Ovar'coming Together
Indiana's Nonprofit Resource & Education Organization for OVARIAN CANCER

    Our Mission

   *Create Awareness

   *Support Survivors,    
    Caregivers & Families

   *Fund Research
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  855-855-OVAR
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Ovar'coming Together, Inc. 
2625 N. Meridian Street, Suite #108, Indianapolis, IN  46208
Toll Free: 855-855-OVAR  |  Ph: 317-925-6643  |  Fax: 317-925-6673
Federal Tax ID#: 32-0009759      Privacy Policy       
Copyright © 2017 Ovar'coming Together, Inc.  All rights reserved.
Ovarian Cancer and its Symptoms
Ovarian cancer is cancer that forms in tissues of the ovary (one of a pair of female reproductive glands in which the ova, or eggs, are formed). Most ovarian cancers are either ovarian epithelial carcinomas (cancer that begins in the cells on the surface of the ovary) or malignant germ cell tumors (cancer that begins in egg cells). 

Historically ovarian cancer was called the silent killer because symptoms were not thought to develop until the chance of cure was poor. However, recent studies have shown this term is untrue and that, in fact, the following symptoms are much more likely to occur in women with ovarian cancer than women in the general population:

 * Bloating
 * Pelvic or abdominal pain
 * Difficulty eating or feeling full quickly
 * Urinary symptoms (urgency or frequency)

Women with ovarian cancer report that symptoms are persistent and represent a change from normal for their bodies. The frequency and/or number of such symptoms are key factors in the diagnosis of ovarian cancer.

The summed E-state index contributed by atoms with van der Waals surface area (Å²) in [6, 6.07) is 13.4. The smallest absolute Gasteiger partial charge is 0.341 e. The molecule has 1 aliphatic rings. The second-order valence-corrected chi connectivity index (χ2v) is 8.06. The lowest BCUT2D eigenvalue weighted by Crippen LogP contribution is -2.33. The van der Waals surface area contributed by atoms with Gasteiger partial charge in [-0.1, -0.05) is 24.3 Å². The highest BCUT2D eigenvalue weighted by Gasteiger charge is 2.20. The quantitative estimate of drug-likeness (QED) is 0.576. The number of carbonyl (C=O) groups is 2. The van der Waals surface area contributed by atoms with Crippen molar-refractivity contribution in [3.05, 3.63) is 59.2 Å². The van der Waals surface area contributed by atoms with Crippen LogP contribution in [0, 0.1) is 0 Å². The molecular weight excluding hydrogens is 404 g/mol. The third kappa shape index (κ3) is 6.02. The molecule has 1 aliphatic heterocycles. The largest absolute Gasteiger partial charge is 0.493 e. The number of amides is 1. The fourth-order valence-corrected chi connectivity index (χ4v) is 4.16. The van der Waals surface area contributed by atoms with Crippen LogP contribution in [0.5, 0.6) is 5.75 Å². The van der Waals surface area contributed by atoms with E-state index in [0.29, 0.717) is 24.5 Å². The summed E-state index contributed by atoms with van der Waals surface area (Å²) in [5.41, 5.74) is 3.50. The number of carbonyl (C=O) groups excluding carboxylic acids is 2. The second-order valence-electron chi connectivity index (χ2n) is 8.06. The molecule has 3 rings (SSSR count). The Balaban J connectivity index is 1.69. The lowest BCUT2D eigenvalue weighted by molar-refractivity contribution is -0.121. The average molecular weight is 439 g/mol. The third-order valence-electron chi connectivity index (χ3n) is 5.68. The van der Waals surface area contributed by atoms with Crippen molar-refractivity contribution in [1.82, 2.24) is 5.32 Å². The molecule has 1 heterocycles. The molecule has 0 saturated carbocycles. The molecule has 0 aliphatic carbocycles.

Women who have these symptoms almost daily for more than a few weeks should see their doctor, preferably a gynecologist. Prompt medical evaluation may lead to detection at the earliest possible stage of the disease.

Other symptoms that have been commonly reported by women with ovarian cancer include: Fatigue, Indigestion, Back pain, Pain with intercourse, Constipation and Menstrual irregularities.

However, these other symptoms are not as useful in identifying ovarian cancer because they are also found in equal frequency in women in the general population who do not have ovarian cancer.
Know Your Body.

Know the Symptoms.

If you have symptoms lasting 3 weeks or more, and they are persistent AND unusual for you, you should see your doctor.

Use this SYMPTOM DIARY to track your symptoms.

Jenny Allen, cancer survivor, mother, writer and performer urges women to see a doctor if they have symptoms lasting 2
weeks or longer. Watch her PSA. 
Ovarian Cancer